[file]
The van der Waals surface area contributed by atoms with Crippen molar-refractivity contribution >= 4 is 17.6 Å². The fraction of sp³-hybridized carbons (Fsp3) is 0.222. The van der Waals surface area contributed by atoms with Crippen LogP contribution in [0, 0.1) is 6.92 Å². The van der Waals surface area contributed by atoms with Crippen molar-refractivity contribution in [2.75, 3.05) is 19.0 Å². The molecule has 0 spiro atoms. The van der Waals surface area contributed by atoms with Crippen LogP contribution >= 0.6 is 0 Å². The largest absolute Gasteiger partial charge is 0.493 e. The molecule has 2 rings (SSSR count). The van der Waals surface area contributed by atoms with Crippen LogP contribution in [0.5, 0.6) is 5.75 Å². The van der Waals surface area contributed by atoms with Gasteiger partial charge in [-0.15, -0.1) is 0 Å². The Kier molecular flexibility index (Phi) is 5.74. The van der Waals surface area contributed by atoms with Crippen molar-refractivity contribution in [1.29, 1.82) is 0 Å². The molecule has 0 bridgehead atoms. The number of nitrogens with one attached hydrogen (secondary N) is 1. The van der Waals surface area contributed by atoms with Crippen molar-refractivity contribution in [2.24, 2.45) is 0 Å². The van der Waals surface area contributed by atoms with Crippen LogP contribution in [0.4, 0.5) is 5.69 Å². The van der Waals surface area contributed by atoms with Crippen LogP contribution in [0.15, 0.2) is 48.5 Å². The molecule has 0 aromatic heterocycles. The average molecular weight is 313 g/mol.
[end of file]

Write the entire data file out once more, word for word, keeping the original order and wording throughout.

The van der Waals surface area contributed by atoms with Crippen molar-refractivity contribution >= 4 is 17.6 Å². The fraction of sp³-hybridized carbons (Fsp3) is 0.222. The van der Waals surface area contributed by atoms with Crippen LogP contribution in [0, 0.1) is 6.92 Å². The van der Waals surface area contributed by atoms with Crippen molar-refractivity contribution in [2.75, 3.05) is 19.0 Å². The molecule has 0 spiro atoms. The van der Waals surface area contributed by atoms with Crippen LogP contribution >= 0.6 is 0 Å². The largest absolute Gasteiger partial charge is 0.493 e. The molecule has 2 rings (SSSR count). The van der Waals surface area contributed by atoms with Crippen LogP contribution in [0.5, 0.6) is 5.75 Å². The van der Waals surface area contributed by atoms with Gasteiger partial charge in [-0.15, -0.1) is 0 Å². The Kier molecular flexibility index (Phi) is 5.74. The van der Waals surface area contributed by atoms with Crippen molar-refractivity contribution in [1.29, 1.82) is 0 Å². The molecule has 0 bridgehead atoms. The number of nitrogens with one attached hydrogen (secondary N) is 1. The van der Waals surface area contributed by atoms with Crippen molar-refractivity contribution in [2.24, 2.45) is 0 Å². The van der Waals surface area contributed by atoms with Crippen LogP contribution in [0.4, 0.5) is 5.69 Å². The van der Waals surface area contributed by atoms with Crippen LogP contribution in [0.15, 0.2) is 48.5 Å². The molecule has 0 aromatic heterocycles. The average molecular weight is 313 g/mol.